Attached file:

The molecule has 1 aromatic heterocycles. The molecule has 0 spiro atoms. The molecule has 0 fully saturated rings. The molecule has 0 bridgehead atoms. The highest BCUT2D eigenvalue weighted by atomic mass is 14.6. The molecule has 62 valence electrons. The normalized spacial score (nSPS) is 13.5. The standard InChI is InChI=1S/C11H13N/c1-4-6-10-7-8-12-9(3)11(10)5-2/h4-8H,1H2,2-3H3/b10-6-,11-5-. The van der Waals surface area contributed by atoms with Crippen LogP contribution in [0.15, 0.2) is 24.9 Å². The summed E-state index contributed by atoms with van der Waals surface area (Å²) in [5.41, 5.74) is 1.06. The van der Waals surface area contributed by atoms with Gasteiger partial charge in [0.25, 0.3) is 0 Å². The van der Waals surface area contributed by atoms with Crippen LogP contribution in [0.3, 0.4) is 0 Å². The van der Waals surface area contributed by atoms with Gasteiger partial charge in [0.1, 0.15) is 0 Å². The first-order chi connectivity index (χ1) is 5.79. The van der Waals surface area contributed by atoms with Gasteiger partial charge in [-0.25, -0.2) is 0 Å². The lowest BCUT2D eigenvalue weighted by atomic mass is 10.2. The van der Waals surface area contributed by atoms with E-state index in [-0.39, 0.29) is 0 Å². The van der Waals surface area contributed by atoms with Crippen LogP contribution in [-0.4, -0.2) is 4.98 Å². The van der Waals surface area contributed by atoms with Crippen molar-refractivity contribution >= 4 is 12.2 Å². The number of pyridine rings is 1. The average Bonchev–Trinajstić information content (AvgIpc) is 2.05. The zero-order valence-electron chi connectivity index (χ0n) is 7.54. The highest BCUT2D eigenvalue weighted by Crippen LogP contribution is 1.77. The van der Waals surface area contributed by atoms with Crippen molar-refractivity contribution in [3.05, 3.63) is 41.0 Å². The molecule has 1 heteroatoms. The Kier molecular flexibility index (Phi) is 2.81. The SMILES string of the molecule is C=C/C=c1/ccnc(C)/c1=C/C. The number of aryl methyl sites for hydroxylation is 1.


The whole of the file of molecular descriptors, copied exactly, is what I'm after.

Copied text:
The molecule has 1 aromatic heterocycles. The molecule has 0 spiro atoms. The molecule has 0 fully saturated rings. The molecule has 0 bridgehead atoms. The highest BCUT2D eigenvalue weighted by atomic mass is 14.6. The molecule has 62 valence electrons. The normalized spacial score (nSPS) is 13.5. The standard InChI is InChI=1S/C11H13N/c1-4-6-10-7-8-12-9(3)11(10)5-2/h4-8H,1H2,2-3H3/b10-6-,11-5-. The van der Waals surface area contributed by atoms with Crippen LogP contribution in [0.15, 0.2) is 24.9 Å². The summed E-state index contributed by atoms with van der Waals surface area (Å²) in [5.41, 5.74) is 1.06. The van der Waals surface area contributed by atoms with Gasteiger partial charge in [0.25, 0.3) is 0 Å². The van der Waals surface area contributed by atoms with Crippen LogP contribution in [0.3, 0.4) is 0 Å². The van der Waals surface area contributed by atoms with Gasteiger partial charge in [0.1, 0.15) is 0 Å². The first-order chi connectivity index (χ1) is 5.79. The van der Waals surface area contributed by atoms with Gasteiger partial charge in [-0.25, -0.2) is 0 Å². The lowest BCUT2D eigenvalue weighted by atomic mass is 10.2. The van der Waals surface area contributed by atoms with E-state index in [-0.39, 0.29) is 0 Å². The van der Waals surface area contributed by atoms with Crippen LogP contribution in [-0.4, -0.2) is 4.98 Å². The van der Waals surface area contributed by atoms with Crippen molar-refractivity contribution >= 4 is 12.2 Å². The number of pyridine rings is 1. The average Bonchev–Trinajstić information content (AvgIpc) is 2.05. The zero-order valence-electron chi connectivity index (χ0n) is 7.54. The highest BCUT2D eigenvalue weighted by Crippen LogP contribution is 1.77. The van der Waals surface area contributed by atoms with Crippen molar-refractivity contribution in [3.05, 3.63) is 41.0 Å². The molecule has 1 heteroatoms. The Kier molecular flexibility index (Phi) is 2.81. The SMILES string of the molecule is C=C/C=c1/ccnc(C)/c1=C/C. The number of aryl methyl sites for hydroxylation is 1.